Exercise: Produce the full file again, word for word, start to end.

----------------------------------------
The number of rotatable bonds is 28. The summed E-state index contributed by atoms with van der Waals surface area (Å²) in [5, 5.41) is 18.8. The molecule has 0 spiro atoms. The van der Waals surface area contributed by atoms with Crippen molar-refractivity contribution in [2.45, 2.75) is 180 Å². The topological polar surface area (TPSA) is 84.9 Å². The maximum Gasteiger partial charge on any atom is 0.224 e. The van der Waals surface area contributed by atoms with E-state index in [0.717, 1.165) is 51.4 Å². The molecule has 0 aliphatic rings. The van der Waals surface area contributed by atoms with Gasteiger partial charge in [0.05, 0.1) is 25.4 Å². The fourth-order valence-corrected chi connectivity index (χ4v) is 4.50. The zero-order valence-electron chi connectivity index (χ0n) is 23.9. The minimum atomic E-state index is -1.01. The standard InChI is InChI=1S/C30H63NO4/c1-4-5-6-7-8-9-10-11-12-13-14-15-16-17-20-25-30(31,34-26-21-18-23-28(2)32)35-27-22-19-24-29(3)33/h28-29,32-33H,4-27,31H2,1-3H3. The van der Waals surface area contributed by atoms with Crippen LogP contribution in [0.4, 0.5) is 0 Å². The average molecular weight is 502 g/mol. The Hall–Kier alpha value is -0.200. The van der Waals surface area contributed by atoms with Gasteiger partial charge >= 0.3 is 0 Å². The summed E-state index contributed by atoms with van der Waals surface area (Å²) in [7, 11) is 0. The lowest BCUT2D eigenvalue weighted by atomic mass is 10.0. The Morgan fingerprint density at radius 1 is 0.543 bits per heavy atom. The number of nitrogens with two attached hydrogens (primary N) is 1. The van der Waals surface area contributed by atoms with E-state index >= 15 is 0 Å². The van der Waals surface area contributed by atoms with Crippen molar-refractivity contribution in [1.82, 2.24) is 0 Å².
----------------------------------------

The number of rotatable bonds is 28. The summed E-state index contributed by atoms with van der Waals surface area (Å²) in [5, 5.41) is 18.8. The molecule has 0 spiro atoms. The van der Waals surface area contributed by atoms with Crippen molar-refractivity contribution in [2.45, 2.75) is 180 Å². The topological polar surface area (TPSA) is 84.9 Å². The maximum Gasteiger partial charge on any atom is 0.224 e. The van der Waals surface area contributed by atoms with E-state index in [0.717, 1.165) is 51.4 Å². The molecule has 0 aliphatic rings. The van der Waals surface area contributed by atoms with Gasteiger partial charge in [0.05, 0.1) is 25.4 Å². The fourth-order valence-corrected chi connectivity index (χ4v) is 4.50. The zero-order valence-electron chi connectivity index (χ0n) is 23.9. The minimum atomic E-state index is -1.01. The standard InChI is InChI=1S/C30H63NO4/c1-4-5-6-7-8-9-10-11-12-13-14-15-16-17-20-25-30(31,34-26-21-18-23-28(2)32)35-27-22-19-24-29(3)33/h28-29,32-33H,4-27,31H2,1-3H3. The van der Waals surface area contributed by atoms with Crippen LogP contribution in [0.4, 0.5) is 0 Å². The average molecular weight is 502 g/mol. The Hall–Kier alpha value is -0.200. The van der Waals surface area contributed by atoms with Gasteiger partial charge >= 0.3 is 0 Å². The summed E-state index contributed by atoms with van der Waals surface area (Å²) in [7, 11) is 0. The lowest BCUT2D eigenvalue weighted by atomic mass is 10.0. The Morgan fingerprint density at radius 1 is 0.543 bits per heavy atom. The number of nitrogens with two attached hydrogens (primary N) is 1. The van der Waals surface area contributed by atoms with E-state index >= 15 is 0 Å². The van der Waals surface area contributed by atoms with Crippen molar-refractivity contribution in [1.82, 2.24) is 0 Å².